Don’t fall for ‘woke’ misinformation about the origins of Thanksgiving

You can eat your pumpkin pie without any guilt this year.

Who doesn’t love Thanksgiving ? Woke social media activists, apparently. Every time this great American holiday comes around, they reemerge to explain why Thanksgiving is “problematic.”

In one TikTok video that received more than 400,000 views, a left-wing activist named Audrey Nicholas attempts to explain “why you shouldn’t celebrate Thanksgiving” by spinning a narrative about the “real” origins of the holiday.

“In 1637, the Pequot tribe was celebrating their green corn harvest,” she explains. “In early hours of the morning, English and Dutch mercenaries surrounded their tribe and demanded they come outside. The ones who did were clubbed to death and shot. The women and children who huddled in the longhouses afraid were burned alive.”

“The next day, the governor of the Massachusetts Bay Colony declared that day the day of Thanksgiving … that is the reason Native Americans associate Thanksgiving with massacre,” her TikTok screed concludes. “And when you celebrate it, you’re also celebrating those massacres.”

This isn’t a claim unique to one TikTokker. It’s been featured in countless popular TikTok videos and viral Facebook posts, and it has even been parroted by some ostensibly legitimate media outlets such as HuffPost and Time magazine.

There’s just one problem: it isn’t true.

Yes, there was a horrifying killing of the Pequot in 1637. But it has no connection to the Thanksgiving holiday we celebrate today. You don’t have to take my word for it. The fact-checker Snopes, which actually has a liberal bias, looked into it and concluded that there is no basis for this woke mythology.

Colonialists did declare a “Day of Thanksgiving” after the massacre, which they viewed as a significant victory in a war with the Pequot. Yet, Snopes reports , “In actuality, churches declared days of thanksgivings quite regularly.” In 1630, for example, a day of thanksgiving was declared to celebrate the safe arrival of ships from England. Similarly, in 1941, one was declared in honor of Parliament.

“There is no question that Connecticut and Massachusetts had a thanksgiving after [those events], a lot of people did it … but to draw the connection between that and the modern holiday is untenable,” one historian told Snopes. “Thanksgivings were a tradition amongst English people often to mark a gift from God … There were hundreds, if not thousands of thanksgivings, some of them were related to military conquests of Indian people and most were not.”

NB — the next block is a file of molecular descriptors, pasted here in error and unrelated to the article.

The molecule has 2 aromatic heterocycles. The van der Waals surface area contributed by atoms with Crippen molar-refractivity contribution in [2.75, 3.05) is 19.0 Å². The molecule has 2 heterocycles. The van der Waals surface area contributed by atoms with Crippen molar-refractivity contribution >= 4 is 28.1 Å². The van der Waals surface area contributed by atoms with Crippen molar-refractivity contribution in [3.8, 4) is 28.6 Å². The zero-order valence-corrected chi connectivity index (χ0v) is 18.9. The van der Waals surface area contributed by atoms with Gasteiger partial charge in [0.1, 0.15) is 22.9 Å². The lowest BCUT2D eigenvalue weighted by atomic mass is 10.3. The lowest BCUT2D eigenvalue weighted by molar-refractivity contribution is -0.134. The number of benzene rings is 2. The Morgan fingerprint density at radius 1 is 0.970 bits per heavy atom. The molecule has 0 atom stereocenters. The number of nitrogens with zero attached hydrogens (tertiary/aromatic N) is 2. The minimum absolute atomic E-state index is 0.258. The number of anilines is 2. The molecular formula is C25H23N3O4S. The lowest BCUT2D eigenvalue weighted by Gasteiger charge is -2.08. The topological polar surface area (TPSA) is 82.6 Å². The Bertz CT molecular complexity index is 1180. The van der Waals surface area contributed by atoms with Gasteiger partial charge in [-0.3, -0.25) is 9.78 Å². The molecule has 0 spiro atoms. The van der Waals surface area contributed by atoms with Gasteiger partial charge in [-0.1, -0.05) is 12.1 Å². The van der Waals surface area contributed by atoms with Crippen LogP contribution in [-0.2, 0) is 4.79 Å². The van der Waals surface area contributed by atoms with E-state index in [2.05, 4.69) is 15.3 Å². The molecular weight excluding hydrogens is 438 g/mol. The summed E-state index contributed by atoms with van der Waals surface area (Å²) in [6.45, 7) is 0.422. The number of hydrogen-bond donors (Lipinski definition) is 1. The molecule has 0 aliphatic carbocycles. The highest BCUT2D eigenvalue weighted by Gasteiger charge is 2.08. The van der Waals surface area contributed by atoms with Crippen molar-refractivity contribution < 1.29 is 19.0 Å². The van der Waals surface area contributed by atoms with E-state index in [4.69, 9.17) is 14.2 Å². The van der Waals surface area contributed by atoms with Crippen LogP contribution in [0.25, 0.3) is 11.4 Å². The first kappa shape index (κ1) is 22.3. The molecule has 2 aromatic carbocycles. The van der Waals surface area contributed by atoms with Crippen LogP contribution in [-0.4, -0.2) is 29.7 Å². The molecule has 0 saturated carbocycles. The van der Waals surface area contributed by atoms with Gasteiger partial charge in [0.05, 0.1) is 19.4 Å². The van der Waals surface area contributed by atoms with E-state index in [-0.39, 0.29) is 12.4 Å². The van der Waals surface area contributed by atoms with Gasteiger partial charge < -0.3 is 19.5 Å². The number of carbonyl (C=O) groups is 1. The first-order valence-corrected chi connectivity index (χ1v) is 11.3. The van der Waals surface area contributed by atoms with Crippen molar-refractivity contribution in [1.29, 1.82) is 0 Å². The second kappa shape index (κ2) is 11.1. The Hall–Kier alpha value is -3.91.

“When it comes to the 17th century English ‘days of thanksgiving,’ they have no resemblance to the holiday we celebrate today,” another historian told Snopes. “That holiday was not created until the 19th century. The English day of thanksgiving would have been a day of prayer. If they won a victory in battle that would have been a day of thanksgiving, which was normally a day of fasting, totally different from a feast.”

So, no, despite what TikTokkers may claim, Thanksgiving did not originate as a celebration of a massacre. You can eat your pumpkin pie without any guilt this year — and ignore left-wing activists going forward whenever they try to ruin nice things with woke misinformation.

This column originally appeared at the Washington Examiner

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Brad Polumbo
Brad Polumbo
Brad Polumbo is a libertarian-conservative journalist and co-founder of Based Politics. His work has been cited by top lawmakers such as Senator Rand Paul, Senator Ted Cruz, Senator Pat Toomey, Congresswoman Nancy Mace, Congressman Thomas Massie, and former UN Ambassador Nikki Haley, as well as by prominent media personalities such as Jordan Peterson, Sean Hannity, Dave Rubin, Ben Shapiro, and Mark Levin. Brad has also testified before the US Senate, appeared on Fox News and Fox Business, and written for publications such as USA Today, National Review, Newsweek, and the Daily Beast. He hosts the Breaking Boundaries podcast and has a bachelor’s degree in economics from the University of Massachusetts Amherst.